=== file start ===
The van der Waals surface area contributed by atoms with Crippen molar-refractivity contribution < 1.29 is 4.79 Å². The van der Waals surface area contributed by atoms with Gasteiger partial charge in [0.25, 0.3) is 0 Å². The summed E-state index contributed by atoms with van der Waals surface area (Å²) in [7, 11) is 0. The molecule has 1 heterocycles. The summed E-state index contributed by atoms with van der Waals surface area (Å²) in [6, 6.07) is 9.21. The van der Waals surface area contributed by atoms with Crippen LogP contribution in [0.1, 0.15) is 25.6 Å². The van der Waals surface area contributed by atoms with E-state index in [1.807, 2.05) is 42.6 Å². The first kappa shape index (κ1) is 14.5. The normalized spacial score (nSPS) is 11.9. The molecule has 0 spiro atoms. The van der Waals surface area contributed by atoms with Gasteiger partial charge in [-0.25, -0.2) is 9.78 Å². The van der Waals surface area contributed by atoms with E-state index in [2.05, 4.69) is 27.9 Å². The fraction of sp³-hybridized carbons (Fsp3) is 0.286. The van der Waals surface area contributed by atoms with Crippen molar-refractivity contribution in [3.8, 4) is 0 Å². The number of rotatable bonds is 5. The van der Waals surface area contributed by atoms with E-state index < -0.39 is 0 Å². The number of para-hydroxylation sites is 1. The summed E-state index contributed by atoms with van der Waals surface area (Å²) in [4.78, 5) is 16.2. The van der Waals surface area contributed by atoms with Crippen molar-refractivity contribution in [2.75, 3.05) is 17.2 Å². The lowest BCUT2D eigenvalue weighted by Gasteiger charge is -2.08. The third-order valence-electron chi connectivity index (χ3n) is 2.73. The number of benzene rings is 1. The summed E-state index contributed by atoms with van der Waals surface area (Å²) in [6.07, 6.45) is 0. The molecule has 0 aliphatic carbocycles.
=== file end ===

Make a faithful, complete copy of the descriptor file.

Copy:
The van der Waals surface area contributed by atoms with Crippen molar-refractivity contribution < 1.29 is 4.79 Å². The van der Waals surface area contributed by atoms with Gasteiger partial charge in [0.25, 0.3) is 0 Å². The summed E-state index contributed by atoms with van der Waals surface area (Å²) in [7, 11) is 0. The molecule has 1 heterocycles. The summed E-state index contributed by atoms with van der Waals surface area (Å²) in [6, 6.07) is 9.21. The van der Waals surface area contributed by atoms with Crippen LogP contribution in [0.1, 0.15) is 25.6 Å². The van der Waals surface area contributed by atoms with E-state index in [1.807, 2.05) is 42.6 Å². The first kappa shape index (κ1) is 14.5. The normalized spacial score (nSPS) is 11.9. The molecule has 0 spiro atoms. The van der Waals surface area contributed by atoms with Gasteiger partial charge in [-0.25, -0.2) is 9.78 Å². The van der Waals surface area contributed by atoms with E-state index in [2.05, 4.69) is 27.9 Å². The fraction of sp³-hybridized carbons (Fsp3) is 0.286. The van der Waals surface area contributed by atoms with Crippen molar-refractivity contribution in [3.8, 4) is 0 Å². The number of rotatable bonds is 5. The van der Waals surface area contributed by atoms with E-state index < -0.39 is 0 Å². The number of para-hydroxylation sites is 1. The summed E-state index contributed by atoms with van der Waals surface area (Å²) in [4.78, 5) is 16.2. The van der Waals surface area contributed by atoms with Crippen molar-refractivity contribution in [2.75, 3.05) is 17.2 Å². The lowest BCUT2D eigenvalue weighted by Gasteiger charge is -2.08. The third-order valence-electron chi connectivity index (χ3n) is 2.73. The number of benzene rings is 1. The summed E-state index contributed by atoms with van der Waals surface area (Å²) in [6.07, 6.45) is 0. The molecule has 0 aliphatic carbocycles.